Another segment from my Smog License Class
ASE Certification Online – Scan Tool Data: Knock Sensor
The Scan Tool Data input, knock sensor is located in or near the engine block. The sensor detects abnormal vibration in the engine. This sensor produces a AC signal on a DC line. As the vibration or knock increases the knock sensor signal, ‘voltage” also increases.
Scan Tool Data:
This signal is sent to the PCM and base off this signal the PCM will retard the timing by controlling the ignition control module.
Pre 1998 knock sensor generated a AC signal on a DC line, it generates a voltage proportional to a ping or knock.
When plugged in the 5 volts is pulled down to 2.4 – 2.5 volts. When the PCM sees 2.4 – 2.5v it knows the circuit is good.
Scan Tool Data:
The knock sensor after 1998 does not have 5 volts to the sensor.
When the PCM detects a knock it will retard the timing in 2 degree increments until no knock is detected.
Other causes of a detonation and high emissions are:
- Loss of EGR
- Lean condition
- Over advance timing
- Excessive high engine temperature
- Combustion chamber carbon build up
Scan Tool Data……….
The spark control system uses the signal from the PCM, “Power Train Control Module” to control ignition timing.
In order to do this the PCM takes into consideration:
- Spark Knock Sensor
- Intake air temperature
- Engine Speed
- Engine Load
- Crank Position
- Engine Coolant temperature
The Exhaust Gas Recirculation (EGR) system is used to reduce to lower Oxides of Nitrogen (Nox) emissions levels caused by combustion temperatures.
It works by introducing a small amount of inert gases into the combustion chamber, which takes up space form air entering the combustion chamber. This will lower the combustion chambers temperature and lower Nox.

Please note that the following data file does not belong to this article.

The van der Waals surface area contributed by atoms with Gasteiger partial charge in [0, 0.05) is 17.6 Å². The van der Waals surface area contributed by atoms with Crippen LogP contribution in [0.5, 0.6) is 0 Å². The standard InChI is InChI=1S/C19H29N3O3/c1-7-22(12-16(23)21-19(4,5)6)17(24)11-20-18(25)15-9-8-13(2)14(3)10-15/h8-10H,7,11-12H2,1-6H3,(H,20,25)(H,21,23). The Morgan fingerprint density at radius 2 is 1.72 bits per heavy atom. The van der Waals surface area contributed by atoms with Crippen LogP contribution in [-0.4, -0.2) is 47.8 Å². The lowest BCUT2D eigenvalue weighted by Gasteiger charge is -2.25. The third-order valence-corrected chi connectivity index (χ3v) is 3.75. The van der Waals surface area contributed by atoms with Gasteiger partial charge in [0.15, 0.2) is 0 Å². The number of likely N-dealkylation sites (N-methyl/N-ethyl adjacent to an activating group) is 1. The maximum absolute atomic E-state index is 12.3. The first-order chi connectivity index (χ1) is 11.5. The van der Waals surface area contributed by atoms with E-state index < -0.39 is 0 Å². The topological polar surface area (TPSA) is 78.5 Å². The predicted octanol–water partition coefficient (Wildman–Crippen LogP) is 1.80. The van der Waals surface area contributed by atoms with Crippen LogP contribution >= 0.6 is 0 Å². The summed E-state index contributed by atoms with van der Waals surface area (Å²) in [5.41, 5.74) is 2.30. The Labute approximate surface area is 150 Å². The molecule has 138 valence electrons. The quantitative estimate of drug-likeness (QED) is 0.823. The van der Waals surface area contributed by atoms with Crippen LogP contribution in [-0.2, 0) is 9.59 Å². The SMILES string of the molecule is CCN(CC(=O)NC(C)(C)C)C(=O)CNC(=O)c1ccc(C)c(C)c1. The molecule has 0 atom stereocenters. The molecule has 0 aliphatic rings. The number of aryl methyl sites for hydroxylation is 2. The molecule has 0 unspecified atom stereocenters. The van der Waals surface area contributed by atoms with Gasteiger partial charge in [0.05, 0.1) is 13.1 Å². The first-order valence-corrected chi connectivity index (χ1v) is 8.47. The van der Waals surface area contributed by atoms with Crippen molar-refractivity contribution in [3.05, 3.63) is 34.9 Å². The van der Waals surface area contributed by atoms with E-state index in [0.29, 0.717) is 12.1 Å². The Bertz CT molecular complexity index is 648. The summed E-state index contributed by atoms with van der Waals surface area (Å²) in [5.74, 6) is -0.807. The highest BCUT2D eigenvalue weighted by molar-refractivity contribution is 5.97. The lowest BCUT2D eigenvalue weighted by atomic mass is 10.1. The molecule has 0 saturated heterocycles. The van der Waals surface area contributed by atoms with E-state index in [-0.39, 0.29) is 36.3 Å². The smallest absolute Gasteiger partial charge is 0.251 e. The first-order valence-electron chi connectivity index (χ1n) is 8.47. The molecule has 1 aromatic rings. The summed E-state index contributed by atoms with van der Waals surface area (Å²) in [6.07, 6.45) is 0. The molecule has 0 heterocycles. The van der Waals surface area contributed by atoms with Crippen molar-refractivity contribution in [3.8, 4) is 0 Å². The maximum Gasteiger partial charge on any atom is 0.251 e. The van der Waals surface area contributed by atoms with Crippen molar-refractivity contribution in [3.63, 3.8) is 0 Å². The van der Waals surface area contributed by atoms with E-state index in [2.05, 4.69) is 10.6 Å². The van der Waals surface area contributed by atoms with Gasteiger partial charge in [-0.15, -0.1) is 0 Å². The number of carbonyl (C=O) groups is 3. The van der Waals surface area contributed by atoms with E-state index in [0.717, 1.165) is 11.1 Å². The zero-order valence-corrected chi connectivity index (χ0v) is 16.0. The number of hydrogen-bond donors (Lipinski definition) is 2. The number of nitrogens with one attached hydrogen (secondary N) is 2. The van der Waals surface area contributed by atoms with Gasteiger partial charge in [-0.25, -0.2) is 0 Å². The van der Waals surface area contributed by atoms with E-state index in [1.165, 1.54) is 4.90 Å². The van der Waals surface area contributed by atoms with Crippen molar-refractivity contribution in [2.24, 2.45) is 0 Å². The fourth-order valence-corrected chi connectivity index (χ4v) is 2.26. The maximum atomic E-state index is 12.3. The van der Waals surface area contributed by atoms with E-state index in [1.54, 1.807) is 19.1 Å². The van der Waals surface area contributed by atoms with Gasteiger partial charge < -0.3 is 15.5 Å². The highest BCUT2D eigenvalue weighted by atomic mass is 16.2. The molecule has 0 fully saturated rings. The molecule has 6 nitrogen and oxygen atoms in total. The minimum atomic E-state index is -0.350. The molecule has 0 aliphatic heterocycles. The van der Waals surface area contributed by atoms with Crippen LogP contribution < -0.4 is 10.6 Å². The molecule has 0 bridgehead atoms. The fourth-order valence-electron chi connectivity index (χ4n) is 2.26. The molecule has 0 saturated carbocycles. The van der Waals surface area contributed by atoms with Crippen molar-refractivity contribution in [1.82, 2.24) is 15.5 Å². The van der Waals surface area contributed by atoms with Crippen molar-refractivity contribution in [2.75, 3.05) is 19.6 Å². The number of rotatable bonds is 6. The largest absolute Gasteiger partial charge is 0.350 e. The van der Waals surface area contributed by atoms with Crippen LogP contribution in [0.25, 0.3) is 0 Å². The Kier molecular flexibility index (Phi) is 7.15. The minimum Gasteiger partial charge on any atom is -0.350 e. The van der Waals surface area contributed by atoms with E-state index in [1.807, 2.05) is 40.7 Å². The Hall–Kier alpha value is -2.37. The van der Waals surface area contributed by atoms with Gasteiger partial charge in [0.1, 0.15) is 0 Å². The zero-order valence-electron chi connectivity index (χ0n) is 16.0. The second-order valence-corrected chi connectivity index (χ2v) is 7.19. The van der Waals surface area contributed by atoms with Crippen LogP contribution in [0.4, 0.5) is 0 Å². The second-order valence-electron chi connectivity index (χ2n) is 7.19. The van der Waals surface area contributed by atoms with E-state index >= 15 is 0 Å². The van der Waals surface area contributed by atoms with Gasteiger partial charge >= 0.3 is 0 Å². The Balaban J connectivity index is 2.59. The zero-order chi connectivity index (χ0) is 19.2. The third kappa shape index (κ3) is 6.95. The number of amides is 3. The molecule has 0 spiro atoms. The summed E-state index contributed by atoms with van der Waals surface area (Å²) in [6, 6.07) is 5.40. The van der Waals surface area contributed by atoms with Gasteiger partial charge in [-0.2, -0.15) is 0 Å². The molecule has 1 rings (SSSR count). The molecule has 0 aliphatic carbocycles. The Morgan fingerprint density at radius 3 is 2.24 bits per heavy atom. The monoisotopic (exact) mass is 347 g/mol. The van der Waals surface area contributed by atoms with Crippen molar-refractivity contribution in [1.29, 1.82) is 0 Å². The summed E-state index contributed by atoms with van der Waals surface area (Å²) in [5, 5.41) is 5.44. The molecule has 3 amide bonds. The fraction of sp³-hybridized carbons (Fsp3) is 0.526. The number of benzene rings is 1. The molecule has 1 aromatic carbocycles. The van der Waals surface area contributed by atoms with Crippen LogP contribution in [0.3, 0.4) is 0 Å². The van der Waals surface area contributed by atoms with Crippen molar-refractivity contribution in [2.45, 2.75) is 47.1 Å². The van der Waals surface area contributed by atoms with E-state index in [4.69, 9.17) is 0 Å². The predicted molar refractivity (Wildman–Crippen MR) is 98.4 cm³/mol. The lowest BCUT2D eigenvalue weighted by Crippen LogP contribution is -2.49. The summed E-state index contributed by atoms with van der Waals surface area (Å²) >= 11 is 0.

The EGR monitor uses several different components to check the circuit; one of the components is the MAP sensor. The monitor watches changes in the MAP sensor signal voltage, during EGR valve actuation, to determine how well the EGR is working. The EGR monitor will open the EGR valve during deceleration, close throttle or force it close during steady cruise operation.
If the EGR is open by the monitor, a change in manifold pressure will result. Also if the EGR is open during deceleration test, the manifold pressure will increase.
If the EGR valve is closed during cruise monitoring, the manifold pressure will decrease. The amount of MAP sensor change can be correlated to the amount of EGR flow.
A failure with the EGR monitor will result when the voltage change is incorrect based off preprogram information.
The PCM sends 5 volts to the MAP sensor as a reference voltage, the PCM also provides a ground and it watches the signal wire for pressure changes.
When the vacuum or pressure changes in the intake manifold, the Map sensor senses this change. A vacuum hose connect to the intake manifold to the MAP Sensor.
The PCM senses this change from the MAP sensor signal wire to determine the manifold pressure.
A lower pressure, (high vacuum) is indicated by a lower MAP sensor signal voltage, (.8volts – 1.0volts).
A higher pressure, (low vacuum) is indicated by a higher MAP sensor signal voltage, (3.8volts – 4.5volts)
Scantool Reading …………………
The higher the voltage reading the heavier the load more fuel is needed, the PCM will increase the pulse width.
Ex. A plugged Catalytic Converter will increase MAP sensor Voltage and cause a rich condition.
Map Sensor Conversion Chart
Scan Tool Data:
Example of a MAP Sensor Conversion Chart for KOEO Readings:
Metric Pressure (kPa)
100 9 0 80 70 60 50 40 30 20 10 0
English Pressure (Hg)
30 27 24 21 18 15 12 09 06 03 0
Voltage (V) from the MAP Sensor
4.8 4.4 3.8 3.3 2.7 2.2 1.7 1.1 0.6 0.3 0
Be patient the video will load depending on your computer speed
The internet is a great source of repair information. Using the internet is a great source of Technical Service Bulletins, (TSB) – Dealership Updates and repairs and Recalls.
Scan Tool Data…………..
The EVAP system is used to collect fuel vapor from the fuel tank. The vapors are stored in a canister and the canister is filled with carbon.
The EVAP system will store the vapors from the gas tank, and they are drawn from the canister and directed to the intake manifold to be burn in the combustion process.
OBD II requires PCM monitoring for proper operation of the EVAP system and for possible leaks to the atmosphere.
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